USA Wireless Microphone Future - Bad News and Good News and Bad News
I just came across this 84 page document posted by the FCC:
Title: "In the Matter of: Promoting Spectrum Access for Wireless Microphone Operations [vs.] Expanding Economic and Innovation Opportunities of Spectrum through Incentive Auctions." The [vs.] was supplied by me as a snarky editorial remark.
For those who only recently came out from under their rock: The FCC has already taken away the popular 700 MHz band where many (most?) of our wireless audio gear was operating, and it looks like the 600 MHz band has only a short time left (a year or two?)
The rapid increase in demand for consumer digital wireless devices (cell phones, tablets, etc.) of course is driving the need for additional spectrum to accommodate all the high-speed (read: wide-band) users so we can stream the latest mindless sit-com (or "reality show") in full 4K HD to a 4 inch screen while we dangerously attempt to drive down the highway. I guess that is the price we pay for living in a modern, high-tech society.
The good news is that at least the wireless gear manufacturers have got the FCC to acknowledge that wireless microphones are a legitimate and necessary user of RF spectrum and should be officially accommodated even if they only continue to consume "table-scrap leftovers" of spectrum.
And the bad news is that wireless microphones (as most all other users) continue to be pushed up into higher and higher frequencies. One benefit of higher frequencies is that it better accommodates digital operation which certainly has quality and operational benefits. But higher and higher frequencies also make propagation more difficult because of more severe line-of-sight limitations caused by "RF shading" from having the transmitter on the other side of the subject's body and/or increased absorption and/or reflection phenomenon from higher frequencies.
I have concerns about the use of the 2.4GHz ISM band as we have seen in several new products from Audio Technica, Rode, and even Azden because that band is shared with WiFi, Bluetooth, and even microwave ovens and 2.4GHz already seems "over-booked" even before wireless microphones "discovered" it.
Alas, the document is written in a deadly combination of leagaleze and "government-speak", and it will take some time to read through the whole thing and try to digest what they are saying (if there is actually any clear indication in there at all). It looks like the commissioners' statements at the very end of the document may be a more "human-scale" place to start reading.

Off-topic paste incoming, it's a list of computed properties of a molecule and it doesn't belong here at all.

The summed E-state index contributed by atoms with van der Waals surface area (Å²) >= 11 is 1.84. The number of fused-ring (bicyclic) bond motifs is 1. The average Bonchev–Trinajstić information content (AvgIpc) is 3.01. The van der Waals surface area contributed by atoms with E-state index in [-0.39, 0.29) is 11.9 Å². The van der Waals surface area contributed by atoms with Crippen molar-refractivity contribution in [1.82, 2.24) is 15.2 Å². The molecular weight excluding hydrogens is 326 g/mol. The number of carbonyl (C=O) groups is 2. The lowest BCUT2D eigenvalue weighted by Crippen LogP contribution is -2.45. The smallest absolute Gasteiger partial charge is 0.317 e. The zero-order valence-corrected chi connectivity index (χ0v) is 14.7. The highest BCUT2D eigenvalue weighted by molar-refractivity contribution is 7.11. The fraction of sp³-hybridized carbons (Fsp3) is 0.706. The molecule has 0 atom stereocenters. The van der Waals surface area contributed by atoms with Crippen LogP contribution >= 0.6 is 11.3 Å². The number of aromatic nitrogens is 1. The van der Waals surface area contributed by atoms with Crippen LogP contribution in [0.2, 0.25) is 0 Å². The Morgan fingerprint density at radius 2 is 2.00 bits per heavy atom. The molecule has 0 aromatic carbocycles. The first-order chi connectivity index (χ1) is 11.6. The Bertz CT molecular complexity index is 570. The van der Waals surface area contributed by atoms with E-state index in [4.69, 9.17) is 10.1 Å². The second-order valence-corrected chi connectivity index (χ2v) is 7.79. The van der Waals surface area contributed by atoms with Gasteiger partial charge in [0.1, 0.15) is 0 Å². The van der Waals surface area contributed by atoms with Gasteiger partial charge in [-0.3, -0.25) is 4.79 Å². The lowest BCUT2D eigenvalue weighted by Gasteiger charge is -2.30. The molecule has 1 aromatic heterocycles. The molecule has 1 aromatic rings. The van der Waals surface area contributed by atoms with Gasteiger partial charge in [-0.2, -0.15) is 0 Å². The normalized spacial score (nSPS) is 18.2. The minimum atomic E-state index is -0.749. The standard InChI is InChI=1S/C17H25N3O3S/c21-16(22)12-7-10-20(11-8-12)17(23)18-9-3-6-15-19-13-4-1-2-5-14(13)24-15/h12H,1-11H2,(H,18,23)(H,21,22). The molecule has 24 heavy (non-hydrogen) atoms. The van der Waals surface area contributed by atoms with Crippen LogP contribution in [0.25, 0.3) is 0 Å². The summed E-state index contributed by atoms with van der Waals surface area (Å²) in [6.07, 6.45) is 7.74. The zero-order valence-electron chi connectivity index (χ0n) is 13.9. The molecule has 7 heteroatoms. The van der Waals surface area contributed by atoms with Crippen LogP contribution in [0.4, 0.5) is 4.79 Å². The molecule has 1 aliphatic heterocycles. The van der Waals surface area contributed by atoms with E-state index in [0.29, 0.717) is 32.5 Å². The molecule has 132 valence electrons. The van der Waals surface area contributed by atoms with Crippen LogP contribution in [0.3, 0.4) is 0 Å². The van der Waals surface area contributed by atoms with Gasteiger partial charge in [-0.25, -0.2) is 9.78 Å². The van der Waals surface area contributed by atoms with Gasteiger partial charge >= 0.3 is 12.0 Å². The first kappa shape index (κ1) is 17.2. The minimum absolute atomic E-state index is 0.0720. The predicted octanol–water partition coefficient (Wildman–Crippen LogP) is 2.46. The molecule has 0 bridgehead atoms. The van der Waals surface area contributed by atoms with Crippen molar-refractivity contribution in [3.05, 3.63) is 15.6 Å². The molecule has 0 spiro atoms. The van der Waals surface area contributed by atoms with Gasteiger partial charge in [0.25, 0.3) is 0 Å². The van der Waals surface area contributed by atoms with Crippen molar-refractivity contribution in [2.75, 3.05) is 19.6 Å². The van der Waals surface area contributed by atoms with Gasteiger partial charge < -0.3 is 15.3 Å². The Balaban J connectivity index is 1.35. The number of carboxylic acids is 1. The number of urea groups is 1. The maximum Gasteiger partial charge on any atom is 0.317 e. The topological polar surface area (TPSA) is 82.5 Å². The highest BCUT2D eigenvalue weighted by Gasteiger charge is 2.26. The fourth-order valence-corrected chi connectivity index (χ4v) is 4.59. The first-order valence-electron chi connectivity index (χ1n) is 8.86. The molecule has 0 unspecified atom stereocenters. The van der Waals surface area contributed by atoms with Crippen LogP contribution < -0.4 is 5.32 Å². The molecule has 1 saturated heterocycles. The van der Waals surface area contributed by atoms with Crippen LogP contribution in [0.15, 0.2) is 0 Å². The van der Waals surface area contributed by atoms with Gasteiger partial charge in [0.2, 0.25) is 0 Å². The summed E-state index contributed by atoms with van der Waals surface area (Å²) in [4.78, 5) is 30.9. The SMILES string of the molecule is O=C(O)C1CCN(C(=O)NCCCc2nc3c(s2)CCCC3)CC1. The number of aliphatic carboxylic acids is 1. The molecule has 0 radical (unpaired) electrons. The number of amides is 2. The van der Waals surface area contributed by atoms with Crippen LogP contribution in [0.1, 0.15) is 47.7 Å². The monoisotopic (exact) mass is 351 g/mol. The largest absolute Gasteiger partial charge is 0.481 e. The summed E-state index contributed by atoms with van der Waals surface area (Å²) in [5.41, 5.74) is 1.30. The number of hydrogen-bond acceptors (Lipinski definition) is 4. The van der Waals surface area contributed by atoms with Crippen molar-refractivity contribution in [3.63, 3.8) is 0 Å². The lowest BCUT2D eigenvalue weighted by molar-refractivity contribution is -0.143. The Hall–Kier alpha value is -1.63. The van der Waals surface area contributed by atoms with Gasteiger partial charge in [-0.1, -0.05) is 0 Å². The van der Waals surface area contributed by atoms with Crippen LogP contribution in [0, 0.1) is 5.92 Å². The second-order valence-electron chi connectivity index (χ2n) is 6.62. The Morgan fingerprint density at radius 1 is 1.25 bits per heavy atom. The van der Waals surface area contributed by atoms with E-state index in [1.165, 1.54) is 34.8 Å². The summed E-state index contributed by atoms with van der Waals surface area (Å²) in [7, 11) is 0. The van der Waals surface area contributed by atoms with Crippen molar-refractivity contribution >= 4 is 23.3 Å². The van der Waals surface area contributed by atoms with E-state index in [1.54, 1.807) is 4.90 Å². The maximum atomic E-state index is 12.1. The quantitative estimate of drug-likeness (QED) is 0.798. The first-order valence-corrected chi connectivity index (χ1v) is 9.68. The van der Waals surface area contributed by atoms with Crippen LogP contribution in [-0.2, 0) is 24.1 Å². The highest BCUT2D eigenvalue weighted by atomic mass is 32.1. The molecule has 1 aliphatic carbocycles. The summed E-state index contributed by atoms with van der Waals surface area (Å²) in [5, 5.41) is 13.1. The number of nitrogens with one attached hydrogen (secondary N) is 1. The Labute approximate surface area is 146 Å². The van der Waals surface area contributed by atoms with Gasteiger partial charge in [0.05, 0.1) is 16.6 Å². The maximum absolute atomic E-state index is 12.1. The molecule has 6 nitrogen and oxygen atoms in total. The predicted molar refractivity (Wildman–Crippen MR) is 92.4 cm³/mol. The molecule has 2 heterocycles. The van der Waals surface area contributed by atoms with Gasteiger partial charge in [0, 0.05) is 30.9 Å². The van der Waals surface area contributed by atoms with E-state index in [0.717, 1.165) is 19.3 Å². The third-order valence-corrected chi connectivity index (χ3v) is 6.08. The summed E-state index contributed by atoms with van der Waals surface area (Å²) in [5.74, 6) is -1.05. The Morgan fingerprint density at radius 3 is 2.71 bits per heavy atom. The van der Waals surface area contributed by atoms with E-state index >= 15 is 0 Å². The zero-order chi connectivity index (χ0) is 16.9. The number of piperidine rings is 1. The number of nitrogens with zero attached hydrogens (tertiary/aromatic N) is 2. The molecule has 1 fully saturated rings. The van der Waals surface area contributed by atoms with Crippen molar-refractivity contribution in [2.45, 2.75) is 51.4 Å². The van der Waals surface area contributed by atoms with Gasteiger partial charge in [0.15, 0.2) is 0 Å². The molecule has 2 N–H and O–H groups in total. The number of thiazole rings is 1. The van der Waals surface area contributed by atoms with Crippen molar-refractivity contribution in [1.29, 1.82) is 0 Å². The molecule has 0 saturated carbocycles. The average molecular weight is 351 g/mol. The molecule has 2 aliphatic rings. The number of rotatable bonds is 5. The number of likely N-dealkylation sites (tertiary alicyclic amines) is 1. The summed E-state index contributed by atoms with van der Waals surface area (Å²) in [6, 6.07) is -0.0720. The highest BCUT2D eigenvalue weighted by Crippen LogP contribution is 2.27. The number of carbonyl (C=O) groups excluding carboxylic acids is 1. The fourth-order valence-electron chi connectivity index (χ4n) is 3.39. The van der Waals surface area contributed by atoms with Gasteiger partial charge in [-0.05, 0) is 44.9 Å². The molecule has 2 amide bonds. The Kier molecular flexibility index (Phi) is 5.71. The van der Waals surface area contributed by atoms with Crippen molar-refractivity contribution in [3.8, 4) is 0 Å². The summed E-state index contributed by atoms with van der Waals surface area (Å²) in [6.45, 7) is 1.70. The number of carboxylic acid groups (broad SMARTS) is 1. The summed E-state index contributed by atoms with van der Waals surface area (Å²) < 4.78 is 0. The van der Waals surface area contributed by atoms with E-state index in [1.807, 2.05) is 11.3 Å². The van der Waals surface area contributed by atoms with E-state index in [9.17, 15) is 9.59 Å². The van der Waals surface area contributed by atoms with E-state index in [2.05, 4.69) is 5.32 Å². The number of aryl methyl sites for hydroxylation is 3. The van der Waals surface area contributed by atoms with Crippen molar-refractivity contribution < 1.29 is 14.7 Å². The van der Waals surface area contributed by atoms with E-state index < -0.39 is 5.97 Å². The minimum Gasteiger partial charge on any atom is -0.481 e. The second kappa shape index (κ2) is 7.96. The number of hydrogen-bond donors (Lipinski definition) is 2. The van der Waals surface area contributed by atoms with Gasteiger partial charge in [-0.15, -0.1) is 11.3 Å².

In any case, we can probably kiss our 600MHz gear good-bye in the near future and start shoving more $$$ into the piggy-bank in preparation for buying new wireless gear.
In August of this yes, 2015, the FCC did a repositioning for the 600-700MHz band and said some wireless use would be permitted. When I found it, I posted it in as many places as I thought useful. Exactly how much was lost to me in their explanation. Bottom line: there may still be some hope for the 600 MHz band.
As regards audio of the wi-fi band. As I think you know, I have a couple of the Audio-Technica System 10 rigs. Outside in a totally filled parking lot I got 150 feet. That's proves that System 10 does pretty well in very reflective metallic environment.
I'm not sure all the systems are triple back-up the way System 10 is. First, the receivers are at least antenna diversity, so if one receiver doesn't get the signal, hopefully the other will. Second there is data redundancy, the same bit of audio is represented twice in the transmitted signal (sort of like the block redundancy in DAT machines -- remember them?) Third, the transmitters and receivers are always "talking to each other." When a frequency is chosen, there is always a backup frequency chosen. If communication breaks down on the first frequency, the system shifts to the second frequency. After it does, the system then seeks out a new backup frequency. So that's Belt, Suspenders and what…raincoat. Again, I do not know if the other systems have this sort of protection.
There is still a problem, today 11/7/2015) with very small lavs that were designed before 2.4 GHz was rolled out. The RodeLink lav can pickup 2.4 GHz noise if the mic that comes with it is too close to the transmitter. The System 10 gear is good with the AT MT830 lav and BP892 ear-worn lav, but the micropoint BP896 still picks up the interference. AT is aware of the problem and is working on it.
I used the System on a shoot in downtown Baltimore. I had a problem with my G2. The talent likes wearing lots of metal bracelets. It seemed like they may have been contributing to some reflection interference. Here's a clip of that piece. The MT830 lav is placed at the bottom of her V neck top.
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